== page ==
Study Guide: A Thousand Splendid Suns by Khaled Hosseini - BookNotes|
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A THOUSAND SPLENDID SUNS: ONLINE REVIEW / BOOK REPORT
The next day, the four of them go out to greet their new world and their new leaders. People are coming out from everywhere and shouting Allah-uakbar or raising signs with the words Zena Baad Taliban! or Long live the Taliban! They see the Taliban up close later that day when Rasheed bullies a path through the crowd to makeshift scaffolding where a young man with a loudspeaker was speaking. In his free hand, he holds a rocket launcher and hanging beside him from traffic light posts are the bodies of Najibullah and his brother. They had dragged the men from the UN Headquarters and tortured them for hours and tied their legs to a truck and dragged their lifeless bodies through the streets. The young Talib harangues the deeds of Najibullah and then tells the crowd, “This is what we do with infidels who commit crimes against Islam.
The next day Kabul is overrun by red Toyota trucks and loudspeakers
set up everywhere proclaiming that Afghanistan is now known as the Islamic
Emirate of Afghanistan and then followed by all the new rules that must
be obeyed. And these rules are unbelievably strict for all the citizens
of the country, but especially for women who now are denied the opportunity
to go to school and are forced to stay home. No women will be allowed
to work outside their homes. Laila is aghast that they can keep half the
population at home doing nothing. However, Rasheed just replies to her
comment, “Why not?” he tells her that there are many areas of their country
that she has never seen where people have always lived this way. “Mariam
hears the answer to Laila’s question in his laugh: that in the eyes of
the Taliban, being a communist and the dreaded KHAD makes Najibullah only
slightly more contemptible than a woman.”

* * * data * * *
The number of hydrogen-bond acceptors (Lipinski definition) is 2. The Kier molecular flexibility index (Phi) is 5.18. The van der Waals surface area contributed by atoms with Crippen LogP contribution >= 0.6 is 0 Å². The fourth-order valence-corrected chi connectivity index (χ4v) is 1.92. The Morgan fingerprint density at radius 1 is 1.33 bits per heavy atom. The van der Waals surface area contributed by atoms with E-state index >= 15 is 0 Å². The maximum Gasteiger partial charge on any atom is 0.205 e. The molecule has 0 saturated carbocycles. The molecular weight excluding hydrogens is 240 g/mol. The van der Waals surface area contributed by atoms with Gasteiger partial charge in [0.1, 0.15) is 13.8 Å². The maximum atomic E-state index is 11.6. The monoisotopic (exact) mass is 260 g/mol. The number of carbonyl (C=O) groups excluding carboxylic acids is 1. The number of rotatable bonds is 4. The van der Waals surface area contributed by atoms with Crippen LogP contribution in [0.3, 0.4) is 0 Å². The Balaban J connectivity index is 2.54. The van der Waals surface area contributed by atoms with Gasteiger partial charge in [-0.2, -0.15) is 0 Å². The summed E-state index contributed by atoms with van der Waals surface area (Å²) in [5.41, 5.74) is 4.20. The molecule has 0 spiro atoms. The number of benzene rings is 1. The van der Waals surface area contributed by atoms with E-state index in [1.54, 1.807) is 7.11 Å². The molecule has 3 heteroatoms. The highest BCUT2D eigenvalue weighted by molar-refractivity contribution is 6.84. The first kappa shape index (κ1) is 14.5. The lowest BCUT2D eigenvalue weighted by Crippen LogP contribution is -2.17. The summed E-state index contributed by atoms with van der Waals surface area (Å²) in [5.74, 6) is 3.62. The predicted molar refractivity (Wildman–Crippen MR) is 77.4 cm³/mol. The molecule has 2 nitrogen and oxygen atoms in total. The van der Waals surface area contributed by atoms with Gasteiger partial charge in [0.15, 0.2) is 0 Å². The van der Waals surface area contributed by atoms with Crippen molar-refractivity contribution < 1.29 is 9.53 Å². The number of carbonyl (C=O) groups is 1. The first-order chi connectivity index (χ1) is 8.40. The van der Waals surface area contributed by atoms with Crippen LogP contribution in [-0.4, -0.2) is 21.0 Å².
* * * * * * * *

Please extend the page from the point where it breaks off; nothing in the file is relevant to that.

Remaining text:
The coming of the Taliban at first seems like salvation for a country
weary of war, but soon it becomes apparent that their severe way of interpreting
the Koran will make life nearly impossible for the women among them.
“Laila is glad when the Taliban goes to work that Babi wasn’t around to witness it. It would have crippled him.” Museums are smashed and pre-Islamic statues are broken. Paintings are ripped from the walls and shredded. Books, except the Koran are piled up and burned. The Beard Patrol is everywhere in their red trucks looking for anyone violating their rules. Movie theaters are torn down and the tapes destroyed. The music ghetto is silenced and musicians beaten and imprisoned. They even fire bullets into the grave of Tariq’s favorite singer, Ahmad Zahir, who has been dead for twenty years.
Rasheed is bothered much by the Taliban. He grows a beard and attends the mosque regularly. He loves the public spectacles like the severing of hands, the lashings, the hangings, and the beheadings held at the Ghazi Stadium very Friday. When Laila labels the Talliban as savages, Rasheed says, “Compared to what?” he points out that the Soviets killed a million people and the Mujahideen killed 50,000 in Kabul alone. The Taliban, he argues, are following the Koran’s adage of “eye for and eye, tooth for a tooth.” Laila says he is just like them. That’s when Rasheed makes the comment that Aziza has interesting eye color that is neither his nor Laila’s and that if the fancy strikes him, he will be in within his rights to give her away. What disgusts Laila the most is that she knows he’s right. In the morning and for several more after that, Laila is queasy and soon her feelings become more and more familiar
Laila becomes convinced that the only way to deal with this new pregnancy
is through abortion. However, she cannot go outside her house, so finding
a doctor to do one is impossible. As a result, she snaps a metal spoke
from a bicycle she finds in the alley and decides to do it herself. She
is ashamed to be a mother who cannot summon love for her own child. However,
in the end, she cannot do it, because she cannot accept what the Mujahideen
readily accepted: that sometimes in war innocent life has to be taken.
Her war is against Rasheed. The baby is innocent and Laila has seen enough
killing of innocents caught in the cross fire of enemies.
What the Taliban does to the city is horrible to watch for everyone except
Rasheed who loves what these backward, ignorant young men are doing.
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Clapsaddle, Diane. "TheBestNotes on A Thousand Splendid Suns".
. 09 May 2017